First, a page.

The United Kingdom’s new Prime Minister once referred to gay men as ‘tank-topped bumboys.’

Former Mayor of London and Foreign Secretary Boris Johnson is the new Prime Minister of the United Kingdom defeating his Tory rival Jeremy Hunt after a seven-week long leadership campaign.

As Britain prepares for a new Johnson administration, several LGBT media outlets have called into question the former London Mayor’s past homophobic comments including a 1998 column in the Daily Telegraph in which he referred to gay men as “tank-topped bumboys.”


Johnson had also previously attacked the Labour Party’s pro LGBT platform under former Prime Minister Tony Blair which he called an “appalling agenda, encouraging the teaching of homosexuality in schools” in a column for The Spectator in 2000.

The following year, the likely UK PM later came out against the Labour government’s Civil Union legislation, saying, “If gay marriage was OK – and I was uncertain on the issue – then I saw no reason in principle why a union should not be consecrated between three men, as well as two men, or indeed three men and a dog.”

Johnson contradicted this when he voiced his support for same-sex marriage when the bill came before the House of Commons in 2013, after first calling for its legalisation in 2010 saying, “I see absolutely no reason why that happy state (of marriage) should be denied to anybody in our country.”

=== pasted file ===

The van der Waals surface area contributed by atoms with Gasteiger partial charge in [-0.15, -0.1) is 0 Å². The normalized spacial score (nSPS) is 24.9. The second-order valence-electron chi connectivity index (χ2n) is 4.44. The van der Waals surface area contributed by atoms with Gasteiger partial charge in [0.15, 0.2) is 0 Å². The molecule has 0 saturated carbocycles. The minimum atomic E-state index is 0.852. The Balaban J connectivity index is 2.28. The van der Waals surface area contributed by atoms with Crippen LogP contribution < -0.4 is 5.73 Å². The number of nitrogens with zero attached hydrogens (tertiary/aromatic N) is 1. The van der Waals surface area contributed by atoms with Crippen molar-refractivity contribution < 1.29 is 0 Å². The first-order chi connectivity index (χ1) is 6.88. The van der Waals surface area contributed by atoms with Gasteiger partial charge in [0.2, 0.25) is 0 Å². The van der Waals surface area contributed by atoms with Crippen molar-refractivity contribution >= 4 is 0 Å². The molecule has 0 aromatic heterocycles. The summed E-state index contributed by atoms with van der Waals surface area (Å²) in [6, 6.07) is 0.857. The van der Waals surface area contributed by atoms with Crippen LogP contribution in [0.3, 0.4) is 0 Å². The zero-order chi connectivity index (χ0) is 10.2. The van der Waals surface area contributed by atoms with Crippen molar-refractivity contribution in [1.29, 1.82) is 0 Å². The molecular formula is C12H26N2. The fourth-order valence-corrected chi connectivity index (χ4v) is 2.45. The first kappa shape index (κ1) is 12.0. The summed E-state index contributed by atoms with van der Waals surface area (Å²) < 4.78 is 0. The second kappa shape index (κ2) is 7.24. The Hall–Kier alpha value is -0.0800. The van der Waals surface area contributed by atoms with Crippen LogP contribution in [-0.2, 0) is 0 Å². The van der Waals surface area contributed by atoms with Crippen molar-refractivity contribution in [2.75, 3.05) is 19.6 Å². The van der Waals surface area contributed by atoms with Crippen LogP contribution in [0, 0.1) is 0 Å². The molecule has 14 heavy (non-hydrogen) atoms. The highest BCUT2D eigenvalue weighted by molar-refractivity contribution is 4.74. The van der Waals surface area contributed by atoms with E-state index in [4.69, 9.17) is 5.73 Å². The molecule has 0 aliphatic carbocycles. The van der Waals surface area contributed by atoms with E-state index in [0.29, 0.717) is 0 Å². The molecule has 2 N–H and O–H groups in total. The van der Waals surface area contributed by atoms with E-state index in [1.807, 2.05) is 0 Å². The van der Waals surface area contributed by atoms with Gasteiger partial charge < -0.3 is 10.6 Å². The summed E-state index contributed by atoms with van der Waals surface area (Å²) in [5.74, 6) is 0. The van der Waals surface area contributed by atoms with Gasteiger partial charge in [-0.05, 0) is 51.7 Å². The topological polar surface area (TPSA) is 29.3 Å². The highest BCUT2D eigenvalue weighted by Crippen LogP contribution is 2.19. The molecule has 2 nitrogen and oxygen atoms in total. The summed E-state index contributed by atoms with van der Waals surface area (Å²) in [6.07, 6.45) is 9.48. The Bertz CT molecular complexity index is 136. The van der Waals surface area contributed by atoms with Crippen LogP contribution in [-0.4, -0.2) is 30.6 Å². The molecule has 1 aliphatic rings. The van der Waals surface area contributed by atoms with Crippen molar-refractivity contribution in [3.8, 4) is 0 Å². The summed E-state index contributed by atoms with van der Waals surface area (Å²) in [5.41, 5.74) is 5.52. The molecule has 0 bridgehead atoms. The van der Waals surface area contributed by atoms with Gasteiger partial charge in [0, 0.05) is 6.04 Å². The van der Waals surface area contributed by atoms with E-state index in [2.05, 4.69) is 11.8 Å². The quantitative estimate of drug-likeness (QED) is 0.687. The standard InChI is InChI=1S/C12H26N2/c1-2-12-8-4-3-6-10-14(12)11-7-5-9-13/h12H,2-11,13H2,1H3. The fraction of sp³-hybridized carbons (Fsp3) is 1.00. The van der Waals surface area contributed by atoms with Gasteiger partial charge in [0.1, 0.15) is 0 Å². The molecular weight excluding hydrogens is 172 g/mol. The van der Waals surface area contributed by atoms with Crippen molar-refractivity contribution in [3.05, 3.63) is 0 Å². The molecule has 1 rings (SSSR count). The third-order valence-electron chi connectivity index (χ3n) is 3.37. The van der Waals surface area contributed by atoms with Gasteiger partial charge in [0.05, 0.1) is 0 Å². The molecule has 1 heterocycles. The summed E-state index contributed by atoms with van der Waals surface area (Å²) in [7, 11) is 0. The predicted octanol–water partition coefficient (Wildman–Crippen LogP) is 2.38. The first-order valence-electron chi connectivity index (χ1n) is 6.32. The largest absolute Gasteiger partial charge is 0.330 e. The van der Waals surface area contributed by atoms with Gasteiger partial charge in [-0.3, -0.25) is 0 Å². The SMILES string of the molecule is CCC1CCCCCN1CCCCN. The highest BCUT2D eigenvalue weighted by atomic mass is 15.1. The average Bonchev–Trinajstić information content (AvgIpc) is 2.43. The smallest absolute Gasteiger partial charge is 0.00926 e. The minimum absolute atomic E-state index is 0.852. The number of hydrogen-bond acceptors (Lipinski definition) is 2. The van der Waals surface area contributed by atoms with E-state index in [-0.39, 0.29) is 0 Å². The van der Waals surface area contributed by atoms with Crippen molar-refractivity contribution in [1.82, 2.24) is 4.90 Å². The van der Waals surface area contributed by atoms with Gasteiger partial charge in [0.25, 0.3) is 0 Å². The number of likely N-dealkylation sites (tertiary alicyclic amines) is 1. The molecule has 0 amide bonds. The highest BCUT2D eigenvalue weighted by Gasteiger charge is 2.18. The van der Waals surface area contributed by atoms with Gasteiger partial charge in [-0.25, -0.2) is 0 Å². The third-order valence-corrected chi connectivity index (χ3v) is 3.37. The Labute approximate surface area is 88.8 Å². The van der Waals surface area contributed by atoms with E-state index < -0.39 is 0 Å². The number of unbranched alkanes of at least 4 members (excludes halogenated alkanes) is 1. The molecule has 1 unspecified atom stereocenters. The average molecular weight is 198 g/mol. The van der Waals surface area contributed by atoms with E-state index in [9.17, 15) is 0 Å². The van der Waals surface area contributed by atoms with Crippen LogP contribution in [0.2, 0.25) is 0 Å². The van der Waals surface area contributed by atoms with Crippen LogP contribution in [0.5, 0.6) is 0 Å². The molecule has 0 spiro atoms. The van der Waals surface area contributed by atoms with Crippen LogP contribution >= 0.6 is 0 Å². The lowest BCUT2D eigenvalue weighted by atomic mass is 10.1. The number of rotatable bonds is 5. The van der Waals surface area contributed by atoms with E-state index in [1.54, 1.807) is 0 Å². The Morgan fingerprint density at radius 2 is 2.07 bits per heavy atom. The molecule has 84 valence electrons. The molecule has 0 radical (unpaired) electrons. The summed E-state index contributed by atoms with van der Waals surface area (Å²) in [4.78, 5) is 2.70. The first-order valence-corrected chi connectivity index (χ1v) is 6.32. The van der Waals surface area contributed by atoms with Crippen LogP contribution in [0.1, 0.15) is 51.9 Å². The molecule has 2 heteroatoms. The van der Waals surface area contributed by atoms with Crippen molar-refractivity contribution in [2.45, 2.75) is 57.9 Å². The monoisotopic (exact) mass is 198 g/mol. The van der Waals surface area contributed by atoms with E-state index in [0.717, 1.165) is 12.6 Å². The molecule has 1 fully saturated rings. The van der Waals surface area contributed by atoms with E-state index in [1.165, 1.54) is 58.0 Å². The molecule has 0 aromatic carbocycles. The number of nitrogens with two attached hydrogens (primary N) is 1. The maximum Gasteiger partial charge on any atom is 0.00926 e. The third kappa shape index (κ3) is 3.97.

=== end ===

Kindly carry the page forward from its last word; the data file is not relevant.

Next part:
However, the Johnson would go on to later draw criticism for the LGBT community, when he was forced to apologise for a joke many deemed to be homophobic after he referred to gay men taking their husbands “up the Arcelor,” a reference to the observation tower in London’s Olympic Park.

More recently, he was criticised for greenlighting a law in the British Overseas Territory of Bermuda which outlawed same-sex marriage, despite having the power to block it.

The law was later overturned on the basis of it being a breach of human rights.

Despite his concerning record, the incoming Prime Minister says he is committed to the rights of LGBT people.

In a statement issued to an LGBT Conservatives group, Johnson said he believed there was more to be done in the area of LGBT rights and vowed to champion the cause.

“If I am lucky enough to be elected Conservative leader, I pledge that my administration will not consider this issue as ‘job done’.”

“I will continue to champion LGBT+ equality, get tough on hate crime and ensure that we break down barriers to a fairer society.”

“We must do more to ensure that trans rights are protected and those who identify as trans or intersex are able to live their lives with dignity. In our schools, we must ensure that every young person feels safe and we should not allow the authority of teachers to be undermined by parents who unreasonably take their children out of school.”